The trial court noted that Ind.Trial Rule 60(B) requires that a motion for relief from default judgment, because it is void, shall be filed within a reasonable time. The court then determined that approximately seventeen years passed between the time of the court's default judgment and Stidham's motion for relief, which is not within a reasonable time. The court ultimately denied the request for relief.


Stidham claims the trial court erroneously determined that he did not file his

Page 551

motion for relief from default judgment within a reasonable time. We conclude that the trial court committed no error.

Stidham sought relief from the judgment or order of the trial court under T.R. 60(B), which provides, in pertinent part:

(B) Mistake--Excusable neglect--Newly discovered evidence--Fraud, etc. On motion and upon such terms as are just the court may relieve a party or his legal representative from an entry of default, final order, or final judgment, including a judgment by default, for the following reasons:

(1) mistake, surprise, or excusable neglect;

(2) any ground for a motion to correct error, including without limitation newly discovered evidence, which by due diligence could not have been discovered in time to move for a motion to correct errors under Rule 59;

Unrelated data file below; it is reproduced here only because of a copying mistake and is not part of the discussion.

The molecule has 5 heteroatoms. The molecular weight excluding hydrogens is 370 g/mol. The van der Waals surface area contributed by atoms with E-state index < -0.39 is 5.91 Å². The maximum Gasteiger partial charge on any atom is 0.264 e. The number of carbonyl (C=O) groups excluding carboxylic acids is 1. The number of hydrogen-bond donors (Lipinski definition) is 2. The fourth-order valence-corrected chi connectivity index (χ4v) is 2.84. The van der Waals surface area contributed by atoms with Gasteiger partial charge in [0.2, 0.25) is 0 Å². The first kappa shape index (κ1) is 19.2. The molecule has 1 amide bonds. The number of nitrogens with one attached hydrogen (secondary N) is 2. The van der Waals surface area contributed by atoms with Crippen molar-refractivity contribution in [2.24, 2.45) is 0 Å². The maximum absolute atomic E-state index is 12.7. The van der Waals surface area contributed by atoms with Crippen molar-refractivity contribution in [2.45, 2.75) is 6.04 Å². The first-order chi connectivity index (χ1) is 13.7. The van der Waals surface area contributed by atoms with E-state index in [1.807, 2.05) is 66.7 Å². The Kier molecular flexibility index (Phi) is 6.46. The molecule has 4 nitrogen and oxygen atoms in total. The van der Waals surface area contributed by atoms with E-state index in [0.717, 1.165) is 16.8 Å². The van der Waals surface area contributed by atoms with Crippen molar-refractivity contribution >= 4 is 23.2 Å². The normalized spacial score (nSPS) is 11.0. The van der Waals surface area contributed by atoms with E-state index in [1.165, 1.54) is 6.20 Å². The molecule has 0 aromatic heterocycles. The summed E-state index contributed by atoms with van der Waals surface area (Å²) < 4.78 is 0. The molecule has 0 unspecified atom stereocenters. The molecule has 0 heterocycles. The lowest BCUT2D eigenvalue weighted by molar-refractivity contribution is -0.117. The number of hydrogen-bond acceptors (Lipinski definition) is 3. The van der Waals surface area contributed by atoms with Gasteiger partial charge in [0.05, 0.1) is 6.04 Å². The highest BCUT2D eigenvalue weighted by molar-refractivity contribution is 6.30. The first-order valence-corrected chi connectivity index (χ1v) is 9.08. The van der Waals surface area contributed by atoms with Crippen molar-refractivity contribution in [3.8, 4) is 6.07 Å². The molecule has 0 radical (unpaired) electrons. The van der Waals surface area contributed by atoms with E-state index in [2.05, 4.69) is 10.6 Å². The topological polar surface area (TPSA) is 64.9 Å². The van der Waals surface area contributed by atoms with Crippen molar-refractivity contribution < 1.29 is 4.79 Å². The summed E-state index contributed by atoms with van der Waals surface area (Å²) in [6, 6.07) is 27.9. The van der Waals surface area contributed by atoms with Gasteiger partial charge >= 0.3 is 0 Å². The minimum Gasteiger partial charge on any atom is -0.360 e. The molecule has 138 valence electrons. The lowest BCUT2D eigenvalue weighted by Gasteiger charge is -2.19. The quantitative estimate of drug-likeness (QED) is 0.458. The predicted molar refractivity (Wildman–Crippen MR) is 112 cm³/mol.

(3) fraud (whether heretofore denominated intrinsic or extrinsic), misrepresentation, or other misconduct of an adverse party;

(4) entry of default or judgment by default was entered against such party who was served only by publication and who was without actual knowledge of the action and judgment, order or proceedings;

* * * * * *

(6) the judgment is void;

* * * * * *

... or

(8) any reason justifying relief from the operation of the judgment, other than those reasons set forth in sub-paragraphs (1), (2), (3), and (4).

The motion shall be filed within a reasonable time for reasons (5), (6), (7), and (8), and not more than one year after the judgment, order or proceeding was entered or taken for reasons (1), (2), (3), and (4)....

The decision whether to set aside a default judgment is given substantial deference on appeal. Bonaventura v. Leach, 670 N.E.2d 123, 125 (Ind.Ct.App.1996). Appellate review of the refusal to set aside a default judgment is limited to determining whether there has been an abuse of discretion....

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2 cases
  • Stidham v. Whelchel, 27S02-9808-JV-451
    • United States
    • Supreme Court of Indiana
    • 18 Agosto 1998
    ...of process, any lack of personal jurisdiction would render the judgment against him merely voidable, not void." Stidham v. Whelchel, 684 N.E.2d 548, 552 (Ind.Ct.App.1997). Because the judgment was voidable it was subject to the "reasonable time" limitation of Trial Rule 60(B), and seventeen......
  • Miller v. Moore, 29A04-9711-CV-466
    • United States
    • Court of Appeals of Indiana
    • 23 Julio 1998
    ...Cindy is correct that a court's lack of personal jurisdiction may be waived if not properly raised. See Stidham v. Whelchel, 684 N.E.2d 548, 552 (Ind.Ct.App.1997), reh. denied. Nevertheless, Steven avoided waiver by raising his jurisdictional argument immediately after entering his first ap......